‘Great Miami Riverway’ new brand for corridor

18 agencies partner in branding, placemaking effort

MIAMI VALLEY — Whether you’re looking for restaurants or shops, paddling or cycling, museums or events, you’ll find it along the Great Miami Riverway, the new brand for the river corridor.

The Great Miami Riverway is a 99-mile, mixed-use district of charming river towns connected by land and water trails from Sidney to Hamilton.

“This new brand and placemaking effort is an outgrowth of the 2014 study done by the U.S. Army Corps of Engineers (USACE) of recreational assets on 99 miles of the Great Miami River,” said Janet Bly, MCD general manager. “One of the strongest recommendations by USACE was for the region to build a strong, unified identity for the Great Miami River.”

At the request of local communities, MCD has been coordinating the project with 18 partner agencies along with Studio Graphique, a Cleveland-based consultant.

“These communities recognize the potential to maximize riverfront investment and economic development by approaching the river corridor as a unified, connected, regional place,” says Cathy Fromet, principal for Studio Graphique.

Among the goals of the Great Miami Riverway Placemaking Initiative is to develop and implement ongoing marketing, planning, and programming to:

• Increase use of recreational, historical, and cultural assets.

• Increase tourism.

• Grow private investment.

• Strengthen river corridor neighborhoods.

• Improve workforce attraction and retention.

“For years it has been my vison to market our Great Miami River as a treasure for recreation, education, and economic value,” said Troy Mayor Michael Beamish.

The partners are now working to assemble funding for a full-time coordinator. That person will manage the Great Miami Riverway Placemaking Initiative, implement a marketing and communication program to attract visitors to the Great Miami Riverway, and help the partners promote the Riverway in their own marketing programs.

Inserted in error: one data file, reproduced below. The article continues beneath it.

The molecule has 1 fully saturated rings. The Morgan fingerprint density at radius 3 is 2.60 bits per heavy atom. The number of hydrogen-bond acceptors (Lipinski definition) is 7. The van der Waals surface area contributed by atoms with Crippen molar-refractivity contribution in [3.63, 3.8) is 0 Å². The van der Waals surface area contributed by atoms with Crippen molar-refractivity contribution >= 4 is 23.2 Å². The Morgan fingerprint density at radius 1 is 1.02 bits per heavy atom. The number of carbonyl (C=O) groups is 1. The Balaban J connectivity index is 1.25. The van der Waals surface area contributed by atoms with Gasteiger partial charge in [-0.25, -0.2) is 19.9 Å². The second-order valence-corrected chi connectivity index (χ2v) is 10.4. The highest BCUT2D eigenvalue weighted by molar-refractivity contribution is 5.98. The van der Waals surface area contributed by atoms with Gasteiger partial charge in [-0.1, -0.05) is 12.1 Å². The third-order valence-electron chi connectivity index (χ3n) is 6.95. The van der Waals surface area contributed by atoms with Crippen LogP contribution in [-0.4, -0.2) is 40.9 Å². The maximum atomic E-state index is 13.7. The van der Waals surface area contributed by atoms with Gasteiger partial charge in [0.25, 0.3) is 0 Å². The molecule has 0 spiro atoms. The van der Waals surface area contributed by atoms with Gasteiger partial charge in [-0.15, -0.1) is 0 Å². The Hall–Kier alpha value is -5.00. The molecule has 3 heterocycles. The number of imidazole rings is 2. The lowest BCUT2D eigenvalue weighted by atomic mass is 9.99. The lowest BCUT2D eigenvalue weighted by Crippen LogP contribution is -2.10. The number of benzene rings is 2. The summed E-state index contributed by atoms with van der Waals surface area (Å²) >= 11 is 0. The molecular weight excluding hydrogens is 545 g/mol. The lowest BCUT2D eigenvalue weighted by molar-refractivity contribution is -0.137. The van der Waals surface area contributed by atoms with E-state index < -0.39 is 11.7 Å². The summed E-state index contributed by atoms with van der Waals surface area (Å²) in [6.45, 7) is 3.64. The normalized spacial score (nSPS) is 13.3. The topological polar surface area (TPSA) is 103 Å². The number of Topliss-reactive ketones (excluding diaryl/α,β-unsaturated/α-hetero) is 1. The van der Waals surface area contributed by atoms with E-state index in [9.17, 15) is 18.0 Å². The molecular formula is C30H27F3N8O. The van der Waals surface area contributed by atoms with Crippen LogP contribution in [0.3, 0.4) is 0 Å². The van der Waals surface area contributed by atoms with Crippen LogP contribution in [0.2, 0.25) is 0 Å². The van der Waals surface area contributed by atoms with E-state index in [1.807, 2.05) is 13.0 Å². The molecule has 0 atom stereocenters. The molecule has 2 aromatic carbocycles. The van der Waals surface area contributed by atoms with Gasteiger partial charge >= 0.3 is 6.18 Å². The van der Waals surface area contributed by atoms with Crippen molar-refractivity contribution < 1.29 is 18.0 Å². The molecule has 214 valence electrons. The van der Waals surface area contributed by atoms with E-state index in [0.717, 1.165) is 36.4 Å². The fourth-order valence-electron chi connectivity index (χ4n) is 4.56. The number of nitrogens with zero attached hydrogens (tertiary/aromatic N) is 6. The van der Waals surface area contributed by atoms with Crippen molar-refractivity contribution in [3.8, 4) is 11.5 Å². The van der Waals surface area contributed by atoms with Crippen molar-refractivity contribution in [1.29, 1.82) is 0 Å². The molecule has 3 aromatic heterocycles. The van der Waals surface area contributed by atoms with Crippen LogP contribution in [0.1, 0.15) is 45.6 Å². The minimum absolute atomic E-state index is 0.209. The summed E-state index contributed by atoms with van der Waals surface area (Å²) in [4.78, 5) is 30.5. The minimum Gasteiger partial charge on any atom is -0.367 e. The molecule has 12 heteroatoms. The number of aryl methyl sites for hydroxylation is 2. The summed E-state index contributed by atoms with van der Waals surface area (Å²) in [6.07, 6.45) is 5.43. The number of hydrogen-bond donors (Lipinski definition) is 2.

“The Great Miami Riverway is more than just the river or the trail, it is the entire Riverway region,” said Piqua Mayor Kazy Hinds, “including the towns and nature connected by the Riverway, and the activities and events that happen along the Riverway.”

Partners in the Riverway will have the opportunity to showcase their assets, such as businesses, parks, and events, to audiences that might not be aware otherwise.

Organizations like Ohio’s Great Corridor Association have been working for several years to capitalize on the economic assets of the river. Each year, the River Summit, held at the University of Dayton, draws more than 250 people.

Look for Great Miami Riverway signage, advertising and events in 2017.

The 18 partners who have supported the Great Miami Riverway effort are Sidney, Piqua, Troy, Tipp City, Riverside, Dayton, West Carrollton, Miamisburg, Moraine, Franklin, Middletown, Hamilton, Montgomery County, Miami County Park District, Five Rivers MetroParks, MetroParks of Butler County, University of Dayton and Miami Conservancy District (MCD).

18 agencies partner in branding, placemaking effort